Stop watching for noises

on Wednesday, 20 November 2013. Posted in
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001Some investors think that watching the markets is vital. We think more often mis-understood.  The key reason is that people often end up reading, and trading on, the wrong information.  Surely all information is worth looking at?  Sadly, a lot of market information and posts is sheer and utter guesses. That’s right, it’s just made up. Reading it actually makes you dumber in our opinion.

 Here is an example I’ve found just today for this post. I could have found hundreds.

“Oil rises on stimulus hopes” http://www.cnbc.com/id/101212557

Think about this like a scientist.  How do they really know what each oil trader was doing, deep in their heart?  Why each trader did the trades they did?

Ask one or many?

In option a) they call one or two oil contacts and ask them “what do you think was going on today” or option b) where they call each and every individual trader participating in the market and ask them why they executed each and every trade they did.

Of course option: a) since no-one has the time or resources to do; b)But how in the hell does any one trader know what everyone else is thinking? Are they God? Clearly not. So it is just a guess.  It appeals to the narrative fallacy that we all succumb. People also want “the latest news” which for some becomes a constant need. People want to buy this stuff so the news wires produce it.  Those headlines are just nonsense though.

How can you be sure it’s made up?

Because they told me, for example earlier this year we caught up with an old financial journalist friend for coffee in Beijing. To protect him/her we can only give you a list of Bloomberg/WSJ/Reuters/AP. I asked them how did they know that the US market fell on profit taking or that AUD was up due to concerns China’s reform program? He said they needed to produce content. All the time, several stories a day, often little bit-sized pieces. They would have friends in the industry to come up with a reason. It didn’t matter what, as long as it “was from industry”. Industry only cared as long as they were quoted by name to help build their profile.  Quotes like “Jack from Zeus management in a team responsible for $10 billion thought that…”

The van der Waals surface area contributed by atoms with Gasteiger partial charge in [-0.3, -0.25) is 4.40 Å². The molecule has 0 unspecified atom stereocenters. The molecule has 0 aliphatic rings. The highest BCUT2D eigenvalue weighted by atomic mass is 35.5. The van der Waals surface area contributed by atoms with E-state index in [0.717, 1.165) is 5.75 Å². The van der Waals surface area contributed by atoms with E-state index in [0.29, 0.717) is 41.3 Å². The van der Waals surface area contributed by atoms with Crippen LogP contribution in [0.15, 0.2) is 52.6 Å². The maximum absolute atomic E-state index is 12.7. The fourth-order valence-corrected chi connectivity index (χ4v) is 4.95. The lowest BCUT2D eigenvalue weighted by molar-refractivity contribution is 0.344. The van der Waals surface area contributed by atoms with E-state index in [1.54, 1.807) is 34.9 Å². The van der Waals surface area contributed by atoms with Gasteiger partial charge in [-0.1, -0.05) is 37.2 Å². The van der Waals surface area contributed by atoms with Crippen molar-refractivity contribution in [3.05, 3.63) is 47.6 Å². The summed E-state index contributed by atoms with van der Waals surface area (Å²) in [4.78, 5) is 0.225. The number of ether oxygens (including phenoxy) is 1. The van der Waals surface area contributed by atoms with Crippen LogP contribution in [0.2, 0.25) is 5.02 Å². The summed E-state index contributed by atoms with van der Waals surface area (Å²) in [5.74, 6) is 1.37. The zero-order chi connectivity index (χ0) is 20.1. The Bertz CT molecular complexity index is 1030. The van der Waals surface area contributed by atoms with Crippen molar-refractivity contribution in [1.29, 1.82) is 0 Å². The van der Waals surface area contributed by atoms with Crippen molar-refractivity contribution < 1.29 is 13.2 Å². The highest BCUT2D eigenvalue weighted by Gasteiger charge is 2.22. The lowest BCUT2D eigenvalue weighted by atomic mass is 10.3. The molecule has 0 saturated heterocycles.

How much accuracy was there to currency reports?  “I have no idea, not very much”. Industry actually prefers to give quotes about recent market move intentions, because they are ultimately unprovable, one way or another.

So stop wasting your time reading the newswires and following the latest scroll bar on Bloomberg TV or CNBC. There is a reason that we don’t have a TV screen in the office. It’s just a distraction from the real information, which is out there buried, waiting to be dug up, analysed and revealed. Real information like profits, assets and sales. The filings of company’s balance sheets and income statements. Picking out the real facts from the noise is tiring, but vital.

But why oil fell by 0.3% or the Dow rose by 0.2%? Couldn’t matter less. It’s just noise to tune out.

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